/primers/asp/article.php/3477931/ASP-Primer-Sending-a-Response-part-2.htm ASP Primer: Sending a Response, part 2

ASP Primer: Sending a Response, part 2

By Joe Burns

ASP Primer:

Sending a Response

by Curtis Dicken


Use these bookmarks to jump around the tutorial:

[Response.Write: Talking to the User

[Response.Redirect: Moving the User Around]

[Response.Cookies: Memorizing Stuff About the User]

[What's Next?]


Response.Redirect: Moving the User Around


Response.Redirect is kind of like a call forwarding button. It sends the user on to any location you designate.


The syntax is virtually the same as Response.Write. Instead of entering a word or phrase that you want to be sent to the browser, you enter the URL of the destination that you want the user to be redirected to. For example:


<% Response.Redirect

       "http://www.HTMLGoodies.com" %>


The code above will send the user on to the HTMLGoodies web site. You can also assign Response.Redirect a destination from a variable like this:


<% Option Explicit %>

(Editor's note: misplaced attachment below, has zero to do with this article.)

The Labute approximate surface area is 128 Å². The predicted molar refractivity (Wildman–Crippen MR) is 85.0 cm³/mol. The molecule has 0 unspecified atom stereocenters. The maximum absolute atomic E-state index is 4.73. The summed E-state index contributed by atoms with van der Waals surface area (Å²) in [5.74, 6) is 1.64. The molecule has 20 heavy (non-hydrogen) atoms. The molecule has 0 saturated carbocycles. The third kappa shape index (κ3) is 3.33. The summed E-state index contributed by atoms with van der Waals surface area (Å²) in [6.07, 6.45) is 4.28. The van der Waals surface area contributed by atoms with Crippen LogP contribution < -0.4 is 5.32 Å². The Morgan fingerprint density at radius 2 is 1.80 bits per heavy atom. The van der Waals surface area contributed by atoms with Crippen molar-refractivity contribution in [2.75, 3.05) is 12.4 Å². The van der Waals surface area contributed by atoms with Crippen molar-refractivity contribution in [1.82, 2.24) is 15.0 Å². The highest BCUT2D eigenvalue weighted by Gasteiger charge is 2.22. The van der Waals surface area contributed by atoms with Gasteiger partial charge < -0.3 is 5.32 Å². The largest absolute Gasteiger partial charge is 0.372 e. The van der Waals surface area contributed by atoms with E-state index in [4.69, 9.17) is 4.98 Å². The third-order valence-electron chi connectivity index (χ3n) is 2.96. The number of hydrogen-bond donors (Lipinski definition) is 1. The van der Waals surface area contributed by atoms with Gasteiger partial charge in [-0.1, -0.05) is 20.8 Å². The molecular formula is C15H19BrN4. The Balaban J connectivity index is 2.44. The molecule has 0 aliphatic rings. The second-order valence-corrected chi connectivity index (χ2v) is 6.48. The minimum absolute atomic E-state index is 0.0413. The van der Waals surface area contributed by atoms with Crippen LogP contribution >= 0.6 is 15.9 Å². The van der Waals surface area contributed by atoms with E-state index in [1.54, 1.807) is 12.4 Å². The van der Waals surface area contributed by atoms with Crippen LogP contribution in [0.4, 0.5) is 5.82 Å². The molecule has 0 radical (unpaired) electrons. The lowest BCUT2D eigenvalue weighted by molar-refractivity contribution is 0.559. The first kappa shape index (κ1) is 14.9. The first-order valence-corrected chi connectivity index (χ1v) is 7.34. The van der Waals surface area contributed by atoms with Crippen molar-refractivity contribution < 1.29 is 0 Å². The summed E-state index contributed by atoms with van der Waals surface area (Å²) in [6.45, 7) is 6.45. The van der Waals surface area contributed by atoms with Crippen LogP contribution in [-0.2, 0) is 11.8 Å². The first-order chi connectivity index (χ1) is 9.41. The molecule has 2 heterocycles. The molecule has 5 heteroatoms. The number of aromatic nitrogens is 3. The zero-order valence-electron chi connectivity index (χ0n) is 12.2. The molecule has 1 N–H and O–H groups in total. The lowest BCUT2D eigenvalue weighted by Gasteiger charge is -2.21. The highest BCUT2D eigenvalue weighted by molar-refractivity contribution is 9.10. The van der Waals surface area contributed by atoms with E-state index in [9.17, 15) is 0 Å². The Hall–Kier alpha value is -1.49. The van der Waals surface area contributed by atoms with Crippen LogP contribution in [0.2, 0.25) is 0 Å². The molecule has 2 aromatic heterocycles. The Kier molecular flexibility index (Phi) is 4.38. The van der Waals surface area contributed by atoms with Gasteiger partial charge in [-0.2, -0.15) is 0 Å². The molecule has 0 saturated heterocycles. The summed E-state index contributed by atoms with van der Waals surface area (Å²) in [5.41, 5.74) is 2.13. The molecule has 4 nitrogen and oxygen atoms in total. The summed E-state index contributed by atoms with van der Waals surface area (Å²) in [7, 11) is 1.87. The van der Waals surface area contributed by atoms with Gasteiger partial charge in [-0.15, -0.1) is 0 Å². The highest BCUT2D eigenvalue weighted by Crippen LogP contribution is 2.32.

<% Dim strDestination %>


<% strDestination = "http://www.HTMLGoodies.com" %>


<% Response.Redirect strDestination %>


So, why would I ever use this?


The most common usage for Response.Redirect is in processing user input. Let's say, for example, you have built an ASP application that allows you and your friends to exchange DVD's and keep track of them. One of your pages is a form that asks the user whether they want to add a DVD to the list, delete a DVD from the list, borrow a DVD or return a DVD. Once they have made a selection you can then send them off to the appropriate page by using Response.Redirect in cooperation with a Case statement.


There are, of course, other valuable uses for Response.Redirect, but the type of situation listed above is the most common.

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